The amount involved was Rs 4,480 crore. Of these, the finance ministry had finalised a decision on 79 assessees and an amount of Rs 2,926 crore (Rs 29.26 billion) has been brought to tax towards undisclosed balances in the accounts relating to these persons. 

Separately, the ministry has claimed to have managed declarations of around Rs 20,000 crore (Rs 200 billion) in the past two years through search and seizure operations across the country.

Rough calculations show that to give Rs 15 lakh to each of the 1.2 billion Indians, the government would have to unearth a hidden treasure of Rs 1,800 lakh crore or 9,000 times of what the income tax (I-T) department managed in the past two years. 

Even if one assumes 211 million Jan-Dhan accounts would get the "promised cash", the department would have to outdo itself by some 1,500 times.

In fact the Rs 20,000 crore in two years quoted by senior finance ministry official Hasmukh Adhia showed no extra effort. According to a position paper on black money in 2012, the department had undisclosed income hauls of Rs 10,649 crore (Rs 106.49 billion) and Rs 9,289 crore (Rs 92.89 billion) in 2010-11 and 2011-12. 

Rhetoric

Clearly, then, the 'Rs 15 lakh in bank account' claim appears to be a giant "Chunavi Jumla" or an idiomatic expression as BJP leader Amit Shah would later brush it off during the campaign for Delhi Assembly elections in February 2015.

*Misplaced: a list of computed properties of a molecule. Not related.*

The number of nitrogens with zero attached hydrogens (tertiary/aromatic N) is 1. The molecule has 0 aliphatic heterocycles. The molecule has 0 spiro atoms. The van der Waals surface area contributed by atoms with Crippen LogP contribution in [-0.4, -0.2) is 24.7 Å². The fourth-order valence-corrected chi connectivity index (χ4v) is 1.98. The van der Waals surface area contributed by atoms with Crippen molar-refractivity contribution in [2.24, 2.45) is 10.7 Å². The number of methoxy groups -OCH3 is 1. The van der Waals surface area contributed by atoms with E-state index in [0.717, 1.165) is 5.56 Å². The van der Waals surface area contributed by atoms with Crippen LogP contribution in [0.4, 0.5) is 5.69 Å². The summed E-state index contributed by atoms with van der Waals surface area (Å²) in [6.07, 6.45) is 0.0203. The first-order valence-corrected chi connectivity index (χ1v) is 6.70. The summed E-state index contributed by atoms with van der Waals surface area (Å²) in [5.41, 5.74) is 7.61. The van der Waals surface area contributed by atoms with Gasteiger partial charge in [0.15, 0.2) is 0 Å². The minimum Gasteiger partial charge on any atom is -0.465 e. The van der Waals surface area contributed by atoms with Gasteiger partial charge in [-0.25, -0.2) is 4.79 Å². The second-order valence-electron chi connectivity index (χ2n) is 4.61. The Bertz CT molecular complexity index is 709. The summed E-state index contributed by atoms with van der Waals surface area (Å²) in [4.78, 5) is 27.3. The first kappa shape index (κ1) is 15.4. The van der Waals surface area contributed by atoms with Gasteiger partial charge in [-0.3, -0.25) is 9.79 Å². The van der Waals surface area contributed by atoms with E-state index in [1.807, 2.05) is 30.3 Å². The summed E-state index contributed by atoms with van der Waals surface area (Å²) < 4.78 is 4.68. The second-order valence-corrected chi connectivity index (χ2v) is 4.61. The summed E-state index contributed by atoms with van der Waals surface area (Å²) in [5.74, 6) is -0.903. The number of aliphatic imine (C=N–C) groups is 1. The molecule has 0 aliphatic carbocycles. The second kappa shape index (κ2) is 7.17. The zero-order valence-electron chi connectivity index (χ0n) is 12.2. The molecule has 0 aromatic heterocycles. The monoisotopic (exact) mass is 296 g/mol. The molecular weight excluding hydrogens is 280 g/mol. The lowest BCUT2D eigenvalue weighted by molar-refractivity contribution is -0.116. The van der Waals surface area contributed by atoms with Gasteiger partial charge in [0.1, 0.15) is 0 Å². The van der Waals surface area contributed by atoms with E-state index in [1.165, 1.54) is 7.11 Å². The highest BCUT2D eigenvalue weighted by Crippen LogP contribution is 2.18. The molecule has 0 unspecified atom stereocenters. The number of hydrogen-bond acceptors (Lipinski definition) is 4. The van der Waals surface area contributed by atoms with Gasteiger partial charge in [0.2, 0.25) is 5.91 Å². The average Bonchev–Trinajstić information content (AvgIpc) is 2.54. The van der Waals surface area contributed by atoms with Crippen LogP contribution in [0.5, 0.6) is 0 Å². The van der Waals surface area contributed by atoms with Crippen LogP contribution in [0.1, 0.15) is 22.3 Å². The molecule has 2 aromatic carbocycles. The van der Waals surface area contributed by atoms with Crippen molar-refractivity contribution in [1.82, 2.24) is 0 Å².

Aam Aadmi party leader Arvind Kejriwal, a former Indian Revenue Service officer himself, had been taunting the BJP all along.

"If BJP discloses all black money holders' names, then who will give them money to fight elections in some states and buy MLAs in others?" Kejriwal had tweeted in the run-up to the Delhi elections. 

Coincidentally, two days after the polling in Delhi, on February 9, 2015, came the Swissleaks expose, predecessor to the Panama Papers, where names of hundreds of Indians with HSBC accounts abroad were revealed.

Kejriwal was quick to take credit, "The names I revealed in a PC (press conference) on November 9, 2012, are there in the IE list today.

We stand vindicated," he tweeted. In those pre-AAP days in 2012, Kejriwal as the leader of India Against Corruption had the habit of calling sensational press conferences, doling out packets of documents against politicians, businessmen and relatives of politicians who had turned businessmen. 

In the eye

While black money makes for good chunavi jumlas and election time point-scoring and even sting operations, it has a deeper connection with the process of election itself.

"Elections should not be fought with black money. The BJP has tried to maintain ideals. I say 'tried to' because it is difficult," India Today quoted then Prime minister Atal Behari Vajpayee in 2003.